Preparations for the Fourth of July holiday are accompanied by dangers related to fireworks. In addition to burns and injuries to the eyes or limbs, poisonings may also result from fireworks. Adults may not consider fireworks appetizing, but some children find them appealing enough to chew or swallow.
What Are Fireworks Made Of?
Most fireworks, such as firecrackers, roll caps and Roman candles, are relatively low in toxicity. Others, like sparklers, are completely nontoxic. The possibility of toxicity from fireworks is very minimal because of the low concentrations of most of the chemicals. Any of the following ingredients may be in the various fireworks.
Oxidizing agents are chemicals which promote a fire in the presence of heat and a fuel source. The most common oxidizing agents found in fireworks are potassium nitrate, potassium chlorate, barium nitrate and potassium perchlorate. The nitrates and chlorates can be toxic if taken in large amounts, but quantities of these products in a particular firework is usually low. Both families of chemicals result in methemoglobinemia if taken in sufficient quantities. The chlorates may be renal toxic. Clinical effects may include: nausea, vomiting and diarrhea, abdominal pain, tachypnea and hypotension (due most likely to the nitrate salts). Toxicity ranges from 50-500 mg/kg or 5-60 mL of some of the chemicals depending on formulations. Some are insoluble in water which also decreases toxicity.
Binders & Fuels
Binders are products which keep the fuels and oxidizing agents in close proximity and allows the components to be formed into the various shapes, i.e. firecracker, sparklers, etc. Fuels are chemicals which are energy sources to sustain a fire, usually in the presence of an oxidizing agent. The most common binders and fuels are charcoal, petroleum, fossil gums, resins, gelatin, shellac, glue, starch, iron powder, stearin, lampblack, sugar, lead nitrate, sulfur and lactose. Most of these chemicals are either low in toxicity or nontoxic. Again, the quantities of any one agent in a firework are small.
The intense colors of fireworks are due to the combustion of various salts of heavy metals to produce light. The heavy metals are often insoluble and thus practically nontoxic. The amounts of the more toxic salts are very small and would result in toxicity if they are ingested on a chronic basis or in an extraordinarily large amount.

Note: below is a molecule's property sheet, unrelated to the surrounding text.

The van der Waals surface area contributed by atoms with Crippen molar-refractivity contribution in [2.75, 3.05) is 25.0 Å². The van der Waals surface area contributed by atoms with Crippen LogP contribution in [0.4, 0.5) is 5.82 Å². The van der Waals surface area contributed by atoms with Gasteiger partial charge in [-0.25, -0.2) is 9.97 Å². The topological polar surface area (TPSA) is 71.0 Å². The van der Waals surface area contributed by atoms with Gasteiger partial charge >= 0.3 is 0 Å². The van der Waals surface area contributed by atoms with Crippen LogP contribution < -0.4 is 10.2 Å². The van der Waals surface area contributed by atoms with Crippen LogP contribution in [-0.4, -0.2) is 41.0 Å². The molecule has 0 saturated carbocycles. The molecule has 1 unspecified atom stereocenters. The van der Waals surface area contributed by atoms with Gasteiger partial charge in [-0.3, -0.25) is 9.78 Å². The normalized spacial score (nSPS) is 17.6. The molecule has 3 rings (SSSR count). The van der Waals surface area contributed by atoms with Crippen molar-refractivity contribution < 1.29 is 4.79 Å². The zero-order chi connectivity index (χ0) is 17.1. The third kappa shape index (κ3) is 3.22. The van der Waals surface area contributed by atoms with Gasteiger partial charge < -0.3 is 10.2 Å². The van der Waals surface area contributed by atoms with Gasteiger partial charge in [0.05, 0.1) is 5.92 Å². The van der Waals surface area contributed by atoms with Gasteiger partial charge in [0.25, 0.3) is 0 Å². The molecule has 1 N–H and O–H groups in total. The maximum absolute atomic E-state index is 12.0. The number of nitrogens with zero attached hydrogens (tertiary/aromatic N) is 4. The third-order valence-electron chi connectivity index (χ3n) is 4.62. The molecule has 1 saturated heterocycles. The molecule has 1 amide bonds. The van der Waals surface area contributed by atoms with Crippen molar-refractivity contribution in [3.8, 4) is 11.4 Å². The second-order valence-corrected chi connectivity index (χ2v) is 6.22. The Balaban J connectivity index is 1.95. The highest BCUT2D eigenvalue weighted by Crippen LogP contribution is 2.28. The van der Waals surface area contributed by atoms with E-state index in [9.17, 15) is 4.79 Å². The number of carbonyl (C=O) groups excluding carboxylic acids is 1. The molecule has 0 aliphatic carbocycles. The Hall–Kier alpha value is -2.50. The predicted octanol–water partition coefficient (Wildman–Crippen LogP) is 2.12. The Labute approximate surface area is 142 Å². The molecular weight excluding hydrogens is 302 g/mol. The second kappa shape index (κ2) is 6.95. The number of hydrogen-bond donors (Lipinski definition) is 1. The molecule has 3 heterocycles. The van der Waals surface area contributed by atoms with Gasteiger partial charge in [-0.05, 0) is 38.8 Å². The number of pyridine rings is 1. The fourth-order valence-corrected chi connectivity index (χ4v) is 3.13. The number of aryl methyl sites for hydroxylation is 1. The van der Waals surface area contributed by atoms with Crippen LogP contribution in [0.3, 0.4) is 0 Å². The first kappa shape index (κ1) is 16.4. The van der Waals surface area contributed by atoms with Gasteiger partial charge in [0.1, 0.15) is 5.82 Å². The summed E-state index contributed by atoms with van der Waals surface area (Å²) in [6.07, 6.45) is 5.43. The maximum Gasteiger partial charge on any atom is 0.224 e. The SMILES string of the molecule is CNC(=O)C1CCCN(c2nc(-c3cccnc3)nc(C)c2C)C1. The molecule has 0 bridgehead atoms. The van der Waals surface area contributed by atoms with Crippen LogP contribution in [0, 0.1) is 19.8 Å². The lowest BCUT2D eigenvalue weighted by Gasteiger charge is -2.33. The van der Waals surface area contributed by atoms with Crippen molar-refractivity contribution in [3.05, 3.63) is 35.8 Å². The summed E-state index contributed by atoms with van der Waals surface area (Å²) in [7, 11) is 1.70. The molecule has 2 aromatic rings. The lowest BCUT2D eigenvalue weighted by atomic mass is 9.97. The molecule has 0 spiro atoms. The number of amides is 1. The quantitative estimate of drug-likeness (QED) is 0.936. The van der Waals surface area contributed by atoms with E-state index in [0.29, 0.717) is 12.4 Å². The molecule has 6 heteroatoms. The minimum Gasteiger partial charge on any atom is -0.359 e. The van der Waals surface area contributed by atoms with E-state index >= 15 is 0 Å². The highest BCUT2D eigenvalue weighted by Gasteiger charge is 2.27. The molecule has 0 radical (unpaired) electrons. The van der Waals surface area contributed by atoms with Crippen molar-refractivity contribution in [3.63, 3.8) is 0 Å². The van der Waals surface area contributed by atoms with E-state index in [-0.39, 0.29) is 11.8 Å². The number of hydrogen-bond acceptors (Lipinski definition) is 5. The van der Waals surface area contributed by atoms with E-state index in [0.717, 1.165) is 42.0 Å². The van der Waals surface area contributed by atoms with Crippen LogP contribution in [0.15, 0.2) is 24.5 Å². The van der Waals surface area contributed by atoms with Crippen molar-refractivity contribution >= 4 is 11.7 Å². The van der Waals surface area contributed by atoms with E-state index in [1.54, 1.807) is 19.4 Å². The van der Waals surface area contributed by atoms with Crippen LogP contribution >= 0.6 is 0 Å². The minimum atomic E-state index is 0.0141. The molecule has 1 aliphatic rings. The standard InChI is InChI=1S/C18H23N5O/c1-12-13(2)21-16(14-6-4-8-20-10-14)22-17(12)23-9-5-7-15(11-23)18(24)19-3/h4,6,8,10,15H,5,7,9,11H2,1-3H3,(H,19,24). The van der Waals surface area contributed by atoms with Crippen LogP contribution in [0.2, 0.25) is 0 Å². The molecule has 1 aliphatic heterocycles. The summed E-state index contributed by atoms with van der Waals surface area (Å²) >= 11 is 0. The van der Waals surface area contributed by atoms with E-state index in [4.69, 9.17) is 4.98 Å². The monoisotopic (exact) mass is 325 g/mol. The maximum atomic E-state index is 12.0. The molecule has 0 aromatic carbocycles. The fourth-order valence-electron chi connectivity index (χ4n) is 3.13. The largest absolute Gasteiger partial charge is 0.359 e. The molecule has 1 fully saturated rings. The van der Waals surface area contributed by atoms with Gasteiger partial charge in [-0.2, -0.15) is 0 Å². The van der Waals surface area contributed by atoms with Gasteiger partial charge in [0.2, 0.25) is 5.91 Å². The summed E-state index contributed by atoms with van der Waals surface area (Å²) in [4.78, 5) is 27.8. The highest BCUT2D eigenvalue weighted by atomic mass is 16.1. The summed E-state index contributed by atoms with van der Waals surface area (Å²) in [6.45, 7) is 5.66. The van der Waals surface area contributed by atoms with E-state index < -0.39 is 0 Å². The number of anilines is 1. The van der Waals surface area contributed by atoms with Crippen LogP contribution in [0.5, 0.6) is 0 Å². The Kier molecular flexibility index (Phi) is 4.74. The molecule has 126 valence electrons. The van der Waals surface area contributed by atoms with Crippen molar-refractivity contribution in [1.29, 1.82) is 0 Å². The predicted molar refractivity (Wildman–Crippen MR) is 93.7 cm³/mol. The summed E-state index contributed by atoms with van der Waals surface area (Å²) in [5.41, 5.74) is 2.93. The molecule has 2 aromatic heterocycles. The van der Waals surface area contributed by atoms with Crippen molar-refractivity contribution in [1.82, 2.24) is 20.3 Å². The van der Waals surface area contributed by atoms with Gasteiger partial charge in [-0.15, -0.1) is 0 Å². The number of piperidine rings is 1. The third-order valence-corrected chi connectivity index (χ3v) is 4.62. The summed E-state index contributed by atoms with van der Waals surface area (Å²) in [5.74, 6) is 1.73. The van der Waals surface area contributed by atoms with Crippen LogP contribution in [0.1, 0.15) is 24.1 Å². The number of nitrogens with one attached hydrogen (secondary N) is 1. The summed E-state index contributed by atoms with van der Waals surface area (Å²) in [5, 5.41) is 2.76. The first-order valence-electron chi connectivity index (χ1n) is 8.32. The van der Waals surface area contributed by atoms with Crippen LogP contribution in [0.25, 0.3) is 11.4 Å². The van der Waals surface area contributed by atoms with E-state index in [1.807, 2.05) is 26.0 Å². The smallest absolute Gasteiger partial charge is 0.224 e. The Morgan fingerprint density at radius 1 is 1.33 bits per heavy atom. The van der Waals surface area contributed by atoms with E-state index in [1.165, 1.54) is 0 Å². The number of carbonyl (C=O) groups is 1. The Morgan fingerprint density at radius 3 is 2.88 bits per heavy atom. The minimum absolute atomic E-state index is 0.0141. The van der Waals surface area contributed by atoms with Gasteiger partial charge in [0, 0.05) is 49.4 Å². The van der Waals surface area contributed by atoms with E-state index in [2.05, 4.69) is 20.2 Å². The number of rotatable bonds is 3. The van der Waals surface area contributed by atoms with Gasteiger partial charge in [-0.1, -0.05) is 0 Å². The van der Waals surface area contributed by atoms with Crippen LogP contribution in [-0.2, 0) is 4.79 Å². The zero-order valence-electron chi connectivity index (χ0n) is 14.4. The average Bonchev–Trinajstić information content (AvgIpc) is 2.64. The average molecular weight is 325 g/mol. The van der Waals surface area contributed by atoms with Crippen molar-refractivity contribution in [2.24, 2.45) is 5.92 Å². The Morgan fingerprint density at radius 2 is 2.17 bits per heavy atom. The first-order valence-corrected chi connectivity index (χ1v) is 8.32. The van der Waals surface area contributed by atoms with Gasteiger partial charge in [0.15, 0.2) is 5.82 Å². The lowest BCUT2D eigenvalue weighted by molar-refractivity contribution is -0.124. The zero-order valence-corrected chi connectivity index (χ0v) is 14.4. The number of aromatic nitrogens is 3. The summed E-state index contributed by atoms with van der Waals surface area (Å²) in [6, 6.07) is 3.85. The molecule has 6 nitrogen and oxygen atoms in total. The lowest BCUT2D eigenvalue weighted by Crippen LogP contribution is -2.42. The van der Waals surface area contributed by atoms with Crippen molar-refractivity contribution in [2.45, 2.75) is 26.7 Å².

TOYS GUNS & ROCKETS
Roll caps for toy guns or rockets contain substances similar to gunpowder (charcoal, potassium nitrate, sulfur), antimony, amorphous phosphorus and gums. Each cap may contain as little as 4 mg/cap of potassium chlorate. They are of low toxicity.
ROMAN CANDLES, BLACK SNAKES, & SPARKLERS
Roman candles contain black powder which is saltpeter, charcoal, and sulfur, which is in the ratio of 6:1:1. Star colors are: white – potassium nitrate; blue – arsenic or barium chlorate; red – strontium nitrate; lavender – potassium perchlorate; green – copper oxide and barium nitrate; yellow – sodium bicarbonate; gold – barium nitrate.
Black snakes contain carbon and a small amount of sulfur, arsenic, or barium. They are often considered nontoxic by the manufacturers, but there have been cases of hospitalizations following ingestion. In one case, a 3 year-old boy ingested three arsenic containing snake fireworks. He started vomiting within 30 min and became obtunded within one hour. He recovered within several hours after supportive care in a hospital. Another case report describes a 35 year-old patient who developed dysrhythmias and hypokalemia after a large ingestion. The patient also recovered with supportive care. Case by case assessment is recommended.
Gold sparklers are made of barium nitrate, gum, paste, chalk, dextrin, iron, and aluminum. Red and green sparklers contain potassium perchlorate but are insoluble in water. Sparklers are considered nontoxic.
The Missouri Poison Center also receives many calls around this time of year about children consuming glow-in-the-dark toys, such as glow worms, snakes, necklaces, or glow sticks. These soft plastic tubes come in various sizes and fluorescent colors. They are frequently sold at circuses, fairs and other children’s productions. The ingredients are considered relatively nontoxic, and the small amount of fluid in each tube adds to its safety. Glow sticks contain dibutyl phthalate which can cause a stinging and burning sensation if splashed in the eye and can be irritating to the skin.
The treatment for ingestions of fireworks is conservative and usually only requires symptomatic and supportive care. Gastrointestinal decontamination for prevention of absorption is unnecessary for amounts available in these products.
In the eye, the chemicals in fireworks cause only local and minimal irritation to the eye. Most serious damage is caused by the heat and propelling of the particles into the eye during the firework explosion. The exception is white or yellow phosphorus which causes severe ocular irritation with blepharospasm, photophobia, and lacrimation. Particles of white phosphorus are caustic.
We encourage persons who suspect any kind of poisoning to first call the Missouri Poison Center. We can check individual listings for types of fireworks in our database and can manage most of the poisonings at home. Have a safe and happy Fourth of July!